Never have been to the windy city before.
I was invited by the Chicago Auto Show to attend their Media Preview Days. I was honored for the invitation and readily accepted. There was much I could learn about the auto show, the auto industry, and of course, Chicago. Leaving Southern California, not knowing a soul there, and not ever having been there before didn't intimidate me in the least. (Until I said those facts out loud). I figured I would just take my friendly little self on this little adventure and see what happened.
I had a window seat on the airplane so that I could spot Chicago as soon as it came in to view. There was a lot of snow on the ground. It was February after all. But from what everyone told me, the snow wasn't really all that much because Chicago had been experiencing a relatively mild winter. Could have fooled this California girl!!
My first impressions of the city as I was driven in? It definitely felt like I was in the mid-west. Nicely kept streets, tall buildings, lots of brownstones and lots of churches--mostly Catholic. But no wind!!! Oh--and those "L-trains" up in the air? It totally had me remembering the Sandra Bullock movie, While You Were Sleeping."
I stayed at the Sheraton Chicago Hotel and Towers which I heard is Bill Clinton's favorite hotel when he comes to town. My room was on the 27th floor which gave me a grand view of some great buildings and Lake Michigan. I didn't realize it at the time, but the hotel sat along a river as well. The snow got in the way of my view.
The first evening, I attended a welcome party hosted by Nissan of North America held at a new, "Asian-infused" restaurant, Embeya. It was loud and crowded with all the auto folk. They served some unusual dishes that included grilled quail, Brussels sprouts, and exotic fruits. My motto: give everything a try and I did. Very tasty. I sat at a table of six, filled with auto industry experts. Two gentlemen wrote for Mustang Magazine, another gentleman was from the area, and there was a couple from Wisconsin. The wife, Anna, and I talked most of the evening. I really enjoyed getting to know her. She grew up in the Chicago area and so when I told her this was my first visit, she had lots of advice to share. She even drew me a map on a cocktail napkin of where I should visit. How kind was that?
Armed with my napkin, when I got back to the hotel, I met with the concierge to figure out a walking path to check out Anna's suggestions. The best way to see any city is to see it on foot. I was told that it was probably going to snow the next day so the hotel supplied me with an umbrella for my walking tour. That was nice.
The next day, most of my time was spent at the auto show. However, later in the afternoon, I had some free time to go out exploring. Of course, the snow picked up when I started out but I wasn't worried. I had my trusty Sheraton umbrella.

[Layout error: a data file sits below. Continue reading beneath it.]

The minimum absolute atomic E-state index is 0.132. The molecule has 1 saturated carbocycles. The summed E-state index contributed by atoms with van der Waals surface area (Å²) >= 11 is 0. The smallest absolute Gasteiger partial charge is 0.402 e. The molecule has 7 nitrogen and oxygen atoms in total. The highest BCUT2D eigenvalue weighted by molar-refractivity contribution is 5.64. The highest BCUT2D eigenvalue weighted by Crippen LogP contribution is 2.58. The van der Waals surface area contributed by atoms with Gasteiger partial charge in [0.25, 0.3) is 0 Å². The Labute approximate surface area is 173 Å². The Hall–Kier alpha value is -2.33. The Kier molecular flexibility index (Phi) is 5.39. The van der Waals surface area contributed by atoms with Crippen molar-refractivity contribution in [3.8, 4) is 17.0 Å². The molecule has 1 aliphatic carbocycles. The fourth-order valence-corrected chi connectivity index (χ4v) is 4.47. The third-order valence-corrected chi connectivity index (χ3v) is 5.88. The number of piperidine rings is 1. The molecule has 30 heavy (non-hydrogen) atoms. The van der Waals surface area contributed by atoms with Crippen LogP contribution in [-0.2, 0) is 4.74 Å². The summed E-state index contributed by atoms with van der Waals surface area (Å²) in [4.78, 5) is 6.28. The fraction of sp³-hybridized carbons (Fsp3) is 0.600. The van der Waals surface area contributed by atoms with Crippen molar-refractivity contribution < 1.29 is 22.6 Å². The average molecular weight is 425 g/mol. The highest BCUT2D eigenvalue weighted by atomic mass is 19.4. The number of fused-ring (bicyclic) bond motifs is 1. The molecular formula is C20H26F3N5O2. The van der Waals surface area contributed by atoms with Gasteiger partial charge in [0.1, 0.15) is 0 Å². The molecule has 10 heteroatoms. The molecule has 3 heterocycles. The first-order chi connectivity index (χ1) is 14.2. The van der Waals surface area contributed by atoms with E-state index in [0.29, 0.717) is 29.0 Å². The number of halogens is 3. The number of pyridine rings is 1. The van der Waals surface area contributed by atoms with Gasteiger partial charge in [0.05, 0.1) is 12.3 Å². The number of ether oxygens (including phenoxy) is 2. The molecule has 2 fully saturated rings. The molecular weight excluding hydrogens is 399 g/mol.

I headed to the famous Michigan Avenue where there was interesting architecture and lots of shops. I have to admit It was a little tricky trying to manage a camera and an umbrella and not fall flat on my rear in the snow. The umbrella kind of hampered my ability to look upward and see some of the cool architecture. But I made the best of it. I tried to blend in with the other pedestrians hurrying along the sidewalks. I was amazed at how they navigated the icy puddles without slipping. Most only wore hats--no umbrellas. There were a lot of those crocheted hats with the floppy ears. I even saw one guy with a top hat!!! Of course, everyone had boots with rubber soles. I looked a little conspicuous with my double socks and tennis shoes (I didn't want to ruin my suede ankle boots).
Here are some of the things I saw along my walking tour:
Chicago's media hub: WGN (think Oprah) and the Chicago Tribune
A war monument
All along Michigan Avenue, there were these cute lights on poles that blinked on and off to love songs, in honor of Valentine's Day.
The famous Chicago Theater.
The "Bean" modern art statue. (I was told it is called that because it resembles a Jelly Belly jellybean. Do you see it?)
When it was time for dinner, of course I had to experience famous Chicago pizza. Giordano's was recommended as the best of the best.
You order your pizza and have to wait 45 minutes because they are cooked fresh to order. This was a small. It could easily feed a family of four. I had two pieces of delicious thick crust, gooey cheese pizza. Yum. Yum.I came across a familiar dessert place on Michigan Avenue. Well, familiar to me in New York. Imagine my delight when I just happened upon Magnolia Bakery. I had no idea there was one in Chicago. Their cupcakes and other desserts are the best!!!
My walk took about three hours, including stopping for dinner. By this time, I was pretty frozen, the snow was pretty thick, and the streets were pretty icy. I was delighted to get back to my hotel and thaw out, feeling so happy and accomplished at conducting my own personal tour of downtown Chicago--snow and all.
If the weather had been better, I would have included in my walking tour a visit to the John Hancock Tower, a great high rise view that wasn't too far away. The zero visibility made it ridiculous for me to spend the money to go to the top and see nothing. And if I had more time, I would have liked to have included a visit to one of the many great museums along the lake. Oh well. Next time.
My trip ended with another half day at the auto show and then I was whisked away to O'Hare Airport for the flight home. It was quick. It was exciting. It was certainly an adventure. I can't wait to go back!!!
Have you been to Chicago? What is your favorite thing to see or do there? (I'm filing away suggestions for my next trip!!)
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New York in 24 hours http://www.themidlifeguru.com/2012/10/going-to-new-york-for-24-hours.html
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